Leibniz formula for Pi. When it is solved for Pi one gets:
Pi=4/1-4/3+4/5-4/7...
And so on since it's an infinite series. Since one can see a pattern that can easily be defined I concluded that a simple program using a loop could be made. I decided on using JavaScript for its ease of use and use a for loop. The program I made at first was mainly:

var Pi=0;
var n=1;
for (i=0;i<=1000;i++)
{
Pi=Pi+(4/n)
n=n+2
Pi=Pi-(4/n)
n=n+2
}

Where the variable "Pi" is the value of Pi, "i" is the number of times the loop is repeated, and "n" is just a variable to help in the formula. This I however found could further simplified to:

var Pi=0;
var n=1;
for (i=0;i<=1000;i++)
{
Pi=Pi+(4/n)-(4/(n+2))
n=n+4
}

Of course the more times the loop is repeated, the more accurate your value of Pi gets, and while 1000 may seem like a large number, the value of Pi which it calculated is wrong after the 3rd decimal point. I've had it repeat over 100,000 times and it gets more accurate, however, remember that making the number of repeats can slow down and even crash your browse

The maximum decimal places in javascript is limited to `15`. So you cannot get more than 15 decimal places.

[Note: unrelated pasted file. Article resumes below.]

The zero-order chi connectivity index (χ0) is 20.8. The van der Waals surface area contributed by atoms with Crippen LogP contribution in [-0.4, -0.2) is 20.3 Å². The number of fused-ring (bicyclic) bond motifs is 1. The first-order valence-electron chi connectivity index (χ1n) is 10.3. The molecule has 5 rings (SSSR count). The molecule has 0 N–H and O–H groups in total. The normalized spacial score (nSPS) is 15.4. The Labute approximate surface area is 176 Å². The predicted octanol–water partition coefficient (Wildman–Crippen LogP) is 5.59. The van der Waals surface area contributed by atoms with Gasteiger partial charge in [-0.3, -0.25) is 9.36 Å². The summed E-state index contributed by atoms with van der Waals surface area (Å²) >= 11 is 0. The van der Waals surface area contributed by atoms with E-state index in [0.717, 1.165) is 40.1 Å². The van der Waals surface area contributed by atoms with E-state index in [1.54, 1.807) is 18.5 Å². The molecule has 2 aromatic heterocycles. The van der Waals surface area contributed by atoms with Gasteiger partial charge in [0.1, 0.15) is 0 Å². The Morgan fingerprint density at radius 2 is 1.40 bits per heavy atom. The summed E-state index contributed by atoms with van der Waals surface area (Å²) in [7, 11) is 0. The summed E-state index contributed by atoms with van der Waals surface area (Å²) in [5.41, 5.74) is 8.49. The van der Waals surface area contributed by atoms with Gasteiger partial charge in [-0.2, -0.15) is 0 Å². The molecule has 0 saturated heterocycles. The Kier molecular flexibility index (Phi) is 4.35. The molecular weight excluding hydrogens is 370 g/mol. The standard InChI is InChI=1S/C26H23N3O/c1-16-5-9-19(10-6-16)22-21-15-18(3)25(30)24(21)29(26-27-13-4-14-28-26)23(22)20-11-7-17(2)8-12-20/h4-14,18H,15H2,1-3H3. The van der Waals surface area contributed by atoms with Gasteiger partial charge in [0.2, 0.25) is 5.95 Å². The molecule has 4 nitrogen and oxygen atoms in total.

### Viete's Series The first infinite sequence discovered in Europe was an infinite product, found by French mathematician Fran�ois Vi�te in 1593: ### Wallis's Series The second infinite sequence, found in Europe by John Wallis in 1655, was also an infinite product: ### Leibniz's Series Madhava of Sangamagrama, a Indian mathematician, formulated a series that was rediscovered by scottish mathematician James Gregory in 1671, and by Leibniz in 1674:

π = 4/1 - 4/3 + 4/5 - 4/7 + 4/9 - 4/11 +4/13 -........

### Nilakantha's Series An infinite series for PI published by Nilakantha in the 15th century is: The calculation ends when two consecutive results are the same.
The accuracy of π improves by increasing the number of digits for calculation.

In 1914, the Indian mathematician Ramanujan discovered the formula for computing Pi that converges rapidly.
In 1987, Chudnovsky brothers discovered the Ramanujan-type formula that converges more rapidly.

Ramanujan's formula for Pi